Related: How Soon Can I Give My Dog Another Flea Treatment?

Spot-on Pipettes

Spot-on pipettes are currently the most widely used antiparasitic products to control fleas and ticks on dogs. This treatment can be applied at home without the help of a veterinarian. These products act on the surface of the dog’s skin, but some pipettes have an internal action as well (for intestinal parasites).

A single administration of this product has an effect for up to four weeks or more, depending on the type of pipette chosen.

Spot-on pipettes are also effective in the case of ticks or other pests and can be purchased depending on the age or weight of your dog.

How to Apply Spot-on Pipettes

For small and medium to small dogs

  1. Part your dog’s hair on the neck, between the shoulder blades.
  2. Pour all the contents of the pipette into one place.
  3. Do not touch the area after application.

For medium and large dogs

  1. Part your dog’s hair on the neck, between the shoulder blades, and along the spine, including the base of the tail.
  2. Pour the contents of the pipette in several places.
  3. Keep your dog busy for 20-25 minutes until the substance dries, so it doesn’t lick it.
Spot-on Pipettes

Collars

An antiparasitic collar protects your dog from flea infestations and kills the fleas that infect your dog’s skin. Collars are generally used as a method of preventing fleas and other pests and not as a treatment, especially in the case of a serious infestation.

These products are made in several sizes, depending on the weight of the pet, and must be changed about twice a year.

The collar must come into close contact with your dog’s skin. Otherwise, it will have no effect. Tighten the collar around your dog’s neck until you have room to insert two fingers. This way, it is neither too tight to strangle your dog nor too loose.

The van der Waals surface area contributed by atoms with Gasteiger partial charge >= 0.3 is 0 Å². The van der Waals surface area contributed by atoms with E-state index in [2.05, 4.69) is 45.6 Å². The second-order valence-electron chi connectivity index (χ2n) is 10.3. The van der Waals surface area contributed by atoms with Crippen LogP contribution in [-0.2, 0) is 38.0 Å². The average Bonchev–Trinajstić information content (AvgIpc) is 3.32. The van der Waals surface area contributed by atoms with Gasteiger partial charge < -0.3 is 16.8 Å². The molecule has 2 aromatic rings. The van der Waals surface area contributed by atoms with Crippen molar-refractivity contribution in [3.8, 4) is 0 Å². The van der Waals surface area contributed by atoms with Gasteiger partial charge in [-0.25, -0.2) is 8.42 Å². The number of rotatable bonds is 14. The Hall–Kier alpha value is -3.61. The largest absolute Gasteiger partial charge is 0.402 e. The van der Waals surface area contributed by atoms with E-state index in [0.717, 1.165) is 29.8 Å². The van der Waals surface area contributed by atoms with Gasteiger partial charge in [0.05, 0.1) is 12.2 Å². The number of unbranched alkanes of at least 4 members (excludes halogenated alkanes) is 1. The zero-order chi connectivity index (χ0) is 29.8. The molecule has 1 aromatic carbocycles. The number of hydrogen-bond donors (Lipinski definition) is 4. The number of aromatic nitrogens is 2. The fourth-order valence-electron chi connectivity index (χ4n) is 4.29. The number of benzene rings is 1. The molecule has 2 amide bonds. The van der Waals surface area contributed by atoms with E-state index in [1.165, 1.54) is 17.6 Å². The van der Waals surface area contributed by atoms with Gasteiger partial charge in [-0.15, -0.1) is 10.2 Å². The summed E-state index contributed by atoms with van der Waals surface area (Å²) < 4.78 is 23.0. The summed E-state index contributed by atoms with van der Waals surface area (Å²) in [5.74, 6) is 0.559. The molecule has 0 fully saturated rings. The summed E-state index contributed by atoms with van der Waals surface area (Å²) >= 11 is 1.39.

Related: Flea Collar Poisoning in Dogs

Flea Collar Poisoning in Dogs

Powders

Antiparasitic powders are ideal for hard-to-bathe pets. They have a double effect: 

  • Protection against external parasites.
  • Cleaning the fur without irritating the skin.

Evenly distribute the product throughout your dog’s fur, making sure it reaches the skin. Insist on areas infested with fleas, such as the base of the tail, abdomen, or legs.

Leave it on for five minutes and watch your pet to make sure they don’t lick the product. Then brush its fur thoroughly. 

For maximum effectiveness, repeat the application once a month. If the infestation is severe, repeat the application once a week.

Related: Baking Soda on Dogs for Fleas: Does It Work?

brushing dog's fur

Sprays

Antiparasitic sprays have an immediate effect, and, depending on the brand, they can also offer long-term protection.

Apply the spray to your dog’s fur, making sure the product reaches the skin.

Sprays can also be applied before taking your dog for a walk. Spray a few times on the fur, especially on the feet, avoiding the head area. Repeat after a few hours or when necessary.

Antiparasitic spray for pets

Chewable Tablets

Chewable tablets are handy and easy to administer. They can be administered directly to your dog or by mixing the tablets into your dog’s food. Adverse reactions to these products are rare and not considered clinically relevant.[3]

In the case of fleas, chewable tablets generally work for at least 5 to 12 weeks, depending on the brand. For these products to work, the fleas must be fixed and have already begun the feeding process on the dog’s skin.

These products should also be administered according to the age, weight, and size of your pet.

Conclusion

Pay attention to changes in behavior if your dog has already come in contact with a flea and act as soon as possible.

Seek the advice of your veterinarian before applying flea treatment, and they will teach you how to apply the product properly.

Try to prevent fleas to make sure your pet leads a full, happy, and healthy life.

About Iulia Mihai (DVM)

Dr. Iulia is a certified veterinarian with more than 10 years of experience in the field. With extensive knowledge of diet, care, and medication, she helps Misfit Animals provide readers with accurate knowledge on technical topics.